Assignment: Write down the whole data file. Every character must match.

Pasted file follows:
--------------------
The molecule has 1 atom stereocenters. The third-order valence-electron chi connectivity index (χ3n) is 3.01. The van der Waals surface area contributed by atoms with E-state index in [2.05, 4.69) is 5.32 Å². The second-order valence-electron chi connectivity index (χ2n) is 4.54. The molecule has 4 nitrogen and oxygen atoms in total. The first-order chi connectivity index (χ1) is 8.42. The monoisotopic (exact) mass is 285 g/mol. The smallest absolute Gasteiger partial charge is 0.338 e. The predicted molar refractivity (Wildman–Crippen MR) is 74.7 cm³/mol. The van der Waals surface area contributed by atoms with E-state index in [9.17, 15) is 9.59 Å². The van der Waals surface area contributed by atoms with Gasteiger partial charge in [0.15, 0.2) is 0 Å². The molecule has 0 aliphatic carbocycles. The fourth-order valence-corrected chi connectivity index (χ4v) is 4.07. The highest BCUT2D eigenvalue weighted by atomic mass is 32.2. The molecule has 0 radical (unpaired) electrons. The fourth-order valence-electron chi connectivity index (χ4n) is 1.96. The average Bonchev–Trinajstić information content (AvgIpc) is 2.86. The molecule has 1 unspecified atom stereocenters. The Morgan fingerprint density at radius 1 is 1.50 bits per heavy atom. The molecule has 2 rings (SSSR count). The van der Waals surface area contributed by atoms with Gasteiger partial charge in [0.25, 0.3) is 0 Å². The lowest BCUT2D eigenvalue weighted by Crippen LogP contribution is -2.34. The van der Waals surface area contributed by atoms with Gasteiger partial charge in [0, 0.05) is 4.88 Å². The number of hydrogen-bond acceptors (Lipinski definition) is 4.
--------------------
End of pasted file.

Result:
The molecule has 1 atom stereocenters. The third-order valence-electron chi connectivity index (χ3n) is 3.01. The van der Waals surface area contributed by atoms with E-state index in [2.05, 4.69) is 5.32 Å². The second-order valence-electron chi connectivity index (χ2n) is 4.54. The molecule has 4 nitrogen and oxygen atoms in total. The first-order chi connectivity index (χ1) is 8.42. The monoisotopic (exact) mass is 285 g/mol. The smallest absolute Gasteiger partial charge is 0.338 e. The predicted molar refractivity (Wildman–Crippen MR) is 74.7 cm³/mol. The van der Waals surface area contributed by atoms with E-state index in [9.17, 15) is 9.59 Å². The van der Waals surface area contributed by atoms with Gasteiger partial charge in [0.15, 0.2) is 0 Å². The molecule has 0 aliphatic carbocycles. The fourth-order valence-corrected chi connectivity index (χ4v) is 4.07. The highest BCUT2D eigenvalue weighted by atomic mass is 32.2. The molecule has 0 radical (unpaired) electrons. The fourth-order valence-electron chi connectivity index (χ4n) is 1.96. The average Bonchev–Trinajstić information content (AvgIpc) is 2.86. The molecule has 1 unspecified atom stereocenters. The Morgan fingerprint density at radius 1 is 1.50 bits per heavy atom. The molecule has 2 rings (SSSR count). The van der Waals surface area contributed by atoms with Gasteiger partial charge in [0.25, 0.3) is 0 Å². The lowest BCUT2D eigenvalue weighted by Crippen LogP contribution is -2.34. The van der Waals surface area contributed by atoms with Gasteiger partial charge in [0, 0.05) is 4.88 Å². The number of hydrogen-bond acceptors (Lipinski definition) is 4.